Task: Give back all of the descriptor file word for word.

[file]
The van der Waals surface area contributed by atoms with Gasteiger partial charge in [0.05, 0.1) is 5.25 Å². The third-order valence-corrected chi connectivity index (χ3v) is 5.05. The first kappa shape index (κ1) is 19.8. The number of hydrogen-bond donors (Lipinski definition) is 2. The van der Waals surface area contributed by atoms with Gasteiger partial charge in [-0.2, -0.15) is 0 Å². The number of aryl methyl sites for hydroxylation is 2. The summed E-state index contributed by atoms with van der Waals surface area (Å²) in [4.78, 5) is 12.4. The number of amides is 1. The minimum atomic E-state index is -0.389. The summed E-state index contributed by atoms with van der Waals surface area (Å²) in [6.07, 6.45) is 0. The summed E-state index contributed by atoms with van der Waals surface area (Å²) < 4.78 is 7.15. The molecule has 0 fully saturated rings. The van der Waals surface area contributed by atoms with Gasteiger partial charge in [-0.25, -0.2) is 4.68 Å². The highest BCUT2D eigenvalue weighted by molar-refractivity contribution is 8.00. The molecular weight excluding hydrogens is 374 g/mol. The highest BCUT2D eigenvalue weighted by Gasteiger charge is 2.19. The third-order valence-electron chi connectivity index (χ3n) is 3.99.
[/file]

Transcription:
The van der Waals surface area contributed by atoms with Gasteiger partial charge in [0.05, 0.1) is 5.25 Å². The third-order valence-corrected chi connectivity index (χ3v) is 5.05. The first kappa shape index (κ1) is 19.8. The number of hydrogen-bond donors (Lipinski definition) is 2. The van der Waals surface area contributed by atoms with Gasteiger partial charge in [-0.2, -0.15) is 0 Å². The number of aryl methyl sites for hydroxylation is 2. The summed E-state index contributed by atoms with van der Waals surface area (Å²) in [4.78, 5) is 12.4. The number of amides is 1. The minimum atomic E-state index is -0.389. The summed E-state index contributed by atoms with van der Waals surface area (Å²) in [6.07, 6.45) is 0. The summed E-state index contributed by atoms with van der Waals surface area (Å²) < 4.78 is 7.15. The molecule has 0 fully saturated rings. The van der Waals surface area contributed by atoms with Gasteiger partial charge in [-0.25, -0.2) is 4.68 Å². The highest BCUT2D eigenvalue weighted by molar-refractivity contribution is 8.00. The molecular weight excluding hydrogens is 374 g/mol. The highest BCUT2D eigenvalue weighted by Gasteiger charge is 2.19. The third-order valence-electron chi connectivity index (χ3n) is 3.99.